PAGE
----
In this way, this week’s reading gave me hope, not just for the Digital Humanities (which seem pretty bleak in light of my coding nightmares), but also for academia in general. Although progress can be exhausting, and, admittedly, scary, DH offers us ways of moving beyond what we previously could not.

12 thoughts on “99 Problems, but a Glitch Ain’t One”

  1. Emily,

    I had a very similar thought process in this week’s reading, but I think I took a slightly different stance than you. For me, DH has seemed like there’s more discussion and thought devoted to the inadequacies of the field rather than the production of any quality academic work. This certainly is the ephemeral nature of any field so deeply entrenched in technology, but I couldn’t help but think about how much progress is made through all of this reflection. I also couldn’t help but reflect on the “Debates” reading and wonder if the way the problems and products are intertwined in this section isn’t a result of the constant defense of Digital Humanities as academically sound and necessary. If one always has to prove their worth, so to speak, is it possible to allocate the mental resources to further develop the field, or is the thought, research, and publication always devoted to defending DH?

    Also, I’m curious to know what other people think about the Electronic Errata essay. I liked that essay a lot because I personally believe more than just academic journals are useful for reading, research, and discussion. Especially with the proliferation of the internet, it is time we include these things in the canon of academia. I think this sentiment has been expressed in multiple ways multiple times through the readings we’ve conducted this semester, and yet, again, I question the need to defend this opinion so vehemently. It seems as if many researchers and practitioners of the field of DH buy into this concept, so what will it take for this paradigm shift to occur?

    1. Cassie
      I think you make some profound statements here. I agree that there is a great deal of reflection happening in this section of the text, and when does it get to the point that problem-solving beings?

    2. Cassie, you bring up several good points! I thought of the same thing when I was first reading this section, and I actually frequently find myself thinking about how there seems to be a whole lot of defensiveness going on in this field. Every time these thoughts surface, however, I find myself caught when I think of other academic disciplines I know and love like literary studies or humanistic studies in general. Entire courses I have taken in these fields have been caught up with similar concerns of self-preservation and defense. Are we sure that the Digital Humanities are really that different?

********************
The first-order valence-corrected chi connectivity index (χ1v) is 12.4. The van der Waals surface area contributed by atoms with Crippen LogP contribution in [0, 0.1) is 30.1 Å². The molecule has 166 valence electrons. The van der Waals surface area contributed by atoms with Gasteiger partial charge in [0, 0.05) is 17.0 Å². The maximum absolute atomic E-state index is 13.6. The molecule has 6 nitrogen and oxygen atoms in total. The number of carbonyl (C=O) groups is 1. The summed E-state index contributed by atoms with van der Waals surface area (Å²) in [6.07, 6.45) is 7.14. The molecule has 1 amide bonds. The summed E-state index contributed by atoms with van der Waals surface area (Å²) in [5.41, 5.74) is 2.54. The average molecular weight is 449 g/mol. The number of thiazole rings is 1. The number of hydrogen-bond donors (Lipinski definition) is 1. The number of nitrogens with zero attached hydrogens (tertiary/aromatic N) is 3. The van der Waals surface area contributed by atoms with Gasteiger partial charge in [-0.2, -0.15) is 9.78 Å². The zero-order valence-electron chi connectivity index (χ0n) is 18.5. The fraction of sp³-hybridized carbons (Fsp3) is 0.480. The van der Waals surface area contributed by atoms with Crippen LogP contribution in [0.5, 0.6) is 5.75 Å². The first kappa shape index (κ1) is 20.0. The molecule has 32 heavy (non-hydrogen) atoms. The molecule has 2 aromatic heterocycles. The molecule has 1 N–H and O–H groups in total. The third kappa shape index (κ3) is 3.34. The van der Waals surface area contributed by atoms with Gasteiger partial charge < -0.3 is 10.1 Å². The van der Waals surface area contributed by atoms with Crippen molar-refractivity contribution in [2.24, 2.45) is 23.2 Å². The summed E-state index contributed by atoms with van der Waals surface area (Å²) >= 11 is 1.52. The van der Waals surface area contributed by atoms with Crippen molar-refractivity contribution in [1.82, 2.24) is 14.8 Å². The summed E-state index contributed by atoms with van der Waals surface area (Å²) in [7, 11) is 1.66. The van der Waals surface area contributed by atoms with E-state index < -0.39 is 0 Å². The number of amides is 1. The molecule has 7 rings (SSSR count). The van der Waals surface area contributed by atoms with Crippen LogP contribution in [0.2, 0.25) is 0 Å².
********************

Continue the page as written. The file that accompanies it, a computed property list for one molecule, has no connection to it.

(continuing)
1. Emily,

        Sorry for the delay in response! I’ve adjusted the settings to alert me when there are comments on the posts, but it still doesn’t.

        I have been thinking about this idea in application to my current field of education. It’s definitely very similar– lots of reflection and analysis, lot of defense, but, unlike DH in many ways, not a lot of change that is truly meaningful.

        I think maybe it’s my own perspective getting in the way, but the nature of DH as seemingly more theoretical and academic than practical, it seems to require a lot of defense as the world of academia shifts from being less about critical thinking, especially in the way of the humanities, and more practical skills for the career world.

  2. Emily,
    I appreciate your focus on the “glitch”. You do point out that DH isn’t all about the problem but in my previous readings I feel that DH is portrayed as the problem. I feel that DH is more of a perfecting and preserving field that doesn’t get the respect it deserves. I agree with your two main points of DH implementing change (effective change at that) and the multi disciplinary factor. Every piece of DH that we have experienced in this class I feel is an improvement on something. Whether it be coding languages or how those languages are used, DH works to show a difference in something. And not only a difference but an improvement. I’m sure the improvement part is debatable. Not only is change needed with improvements, but it is effective change.